Slash the Patriarchy (Black Christmas, 2019)

Black_Christmas_PosterWelcome to Christmas time at Hawthorne College. As people are getting ready to leave for break, sorority girls are disappearing. Riley is in her senior year and trying to still come to terms with being raped by a popular frat boy years earlier. She came forward and was not believed.  Her best friend Kris is a crusading feminist, leading the cause to get the literature Professor fired.  This has the girls a bit on the outs with the male class.  It is made all the worse when at a party, the girls call out Riley’s rapist publicly.

The second remake of the Bob Clark classic avoids the biggest mistakes of the previous remake by really not being a remake at all. This is a new take with a different type of killer.

Other than a sorority and a college setting, there is little in common with Bob Clark’s original or the previous remake.  And there are some real positives.

I really enjoyed the chemistry of the leads.  I was able to buy their friendships.  There are some great visuals taking full advantage of the college’s architecture and setting. And the adding of the gender politics angle is not as obtrusive as some one think (the irony being the folks most offended by the film are already echoing the villains).  The film is pretty basic feminist theory, the kind that rankles guys like Stefan Molyneux. So, yeah, if you are set off by stuff like “the patriarchy” and references to “rape culture”?  I suppose that you might struggle with this film.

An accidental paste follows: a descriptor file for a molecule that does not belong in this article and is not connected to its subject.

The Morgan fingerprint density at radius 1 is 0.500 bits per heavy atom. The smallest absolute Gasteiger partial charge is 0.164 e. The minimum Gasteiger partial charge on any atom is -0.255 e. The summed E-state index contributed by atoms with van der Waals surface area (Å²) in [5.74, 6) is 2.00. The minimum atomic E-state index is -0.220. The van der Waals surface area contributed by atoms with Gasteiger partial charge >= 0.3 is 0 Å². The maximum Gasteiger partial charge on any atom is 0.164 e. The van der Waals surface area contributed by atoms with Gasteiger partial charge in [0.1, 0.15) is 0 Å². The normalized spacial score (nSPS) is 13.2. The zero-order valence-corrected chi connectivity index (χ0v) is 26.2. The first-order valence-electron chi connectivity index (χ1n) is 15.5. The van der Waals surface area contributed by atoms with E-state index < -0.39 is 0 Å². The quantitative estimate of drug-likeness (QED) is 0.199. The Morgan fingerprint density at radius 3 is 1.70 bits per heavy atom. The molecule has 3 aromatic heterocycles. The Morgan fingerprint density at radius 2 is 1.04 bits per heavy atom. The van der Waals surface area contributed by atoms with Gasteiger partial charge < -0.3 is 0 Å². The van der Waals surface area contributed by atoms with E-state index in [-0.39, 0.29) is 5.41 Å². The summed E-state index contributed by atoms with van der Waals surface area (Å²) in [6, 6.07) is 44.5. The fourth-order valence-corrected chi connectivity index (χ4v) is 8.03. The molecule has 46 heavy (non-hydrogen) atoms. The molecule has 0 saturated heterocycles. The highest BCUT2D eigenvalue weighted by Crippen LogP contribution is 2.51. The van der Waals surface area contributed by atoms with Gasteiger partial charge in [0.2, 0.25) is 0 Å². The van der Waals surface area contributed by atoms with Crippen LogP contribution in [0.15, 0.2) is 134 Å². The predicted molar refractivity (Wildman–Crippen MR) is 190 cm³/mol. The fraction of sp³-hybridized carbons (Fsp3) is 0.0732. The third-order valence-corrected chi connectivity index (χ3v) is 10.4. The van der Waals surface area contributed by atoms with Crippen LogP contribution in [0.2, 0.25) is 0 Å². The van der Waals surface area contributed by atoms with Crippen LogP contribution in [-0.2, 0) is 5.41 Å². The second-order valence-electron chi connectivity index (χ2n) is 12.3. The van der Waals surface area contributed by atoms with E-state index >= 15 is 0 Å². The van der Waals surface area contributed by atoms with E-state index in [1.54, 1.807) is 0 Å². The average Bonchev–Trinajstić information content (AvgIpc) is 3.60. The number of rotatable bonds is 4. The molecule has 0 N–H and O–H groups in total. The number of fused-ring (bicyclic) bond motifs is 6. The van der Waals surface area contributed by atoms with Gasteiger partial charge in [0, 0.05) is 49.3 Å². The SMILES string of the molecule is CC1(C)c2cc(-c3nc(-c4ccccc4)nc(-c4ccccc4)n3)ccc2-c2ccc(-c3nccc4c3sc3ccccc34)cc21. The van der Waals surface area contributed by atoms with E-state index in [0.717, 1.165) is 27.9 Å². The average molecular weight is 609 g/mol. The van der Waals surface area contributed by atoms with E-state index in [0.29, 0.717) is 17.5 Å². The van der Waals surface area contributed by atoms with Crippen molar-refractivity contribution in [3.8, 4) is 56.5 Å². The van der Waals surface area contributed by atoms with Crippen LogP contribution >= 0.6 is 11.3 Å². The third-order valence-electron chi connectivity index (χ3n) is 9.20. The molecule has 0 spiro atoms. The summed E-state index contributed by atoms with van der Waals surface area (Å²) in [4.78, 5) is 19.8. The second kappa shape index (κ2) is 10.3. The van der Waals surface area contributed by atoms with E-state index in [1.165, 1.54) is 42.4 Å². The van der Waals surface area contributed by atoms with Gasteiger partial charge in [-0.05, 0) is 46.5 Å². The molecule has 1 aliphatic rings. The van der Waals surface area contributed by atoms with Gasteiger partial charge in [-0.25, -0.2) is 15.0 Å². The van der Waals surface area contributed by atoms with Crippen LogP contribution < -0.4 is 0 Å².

The biggest flaw is that male characters never feel fleshed out enough to make sense beyond their stereotypical frat boys.  The only exceptions are the boyfriend of sorority girl Marty, Nate and Landon… a polite love interest for Riley.  They are, throughout the film portrayed and decent guys.  Then there is Cary Elwes’ Professor Gelson.  He is a character that could have been a great bit of misdirection.  He is, after all, soft spoken and seemingly gentle. But the film also makes it clear from the start his bone to pick is related to the “Conflict of the Sexes”. And oddly, he just seems like such an empty character.

Overall, this is an okay slasher film. And if you are going to make more Black Christmas films? Maybe an anthology franchise of horror stories set at Christmas is the way to go. This is not a classic, (and face it, will be flattened by Jumanji the Next Level and Frozen 2) but it is a serviceable horror film.

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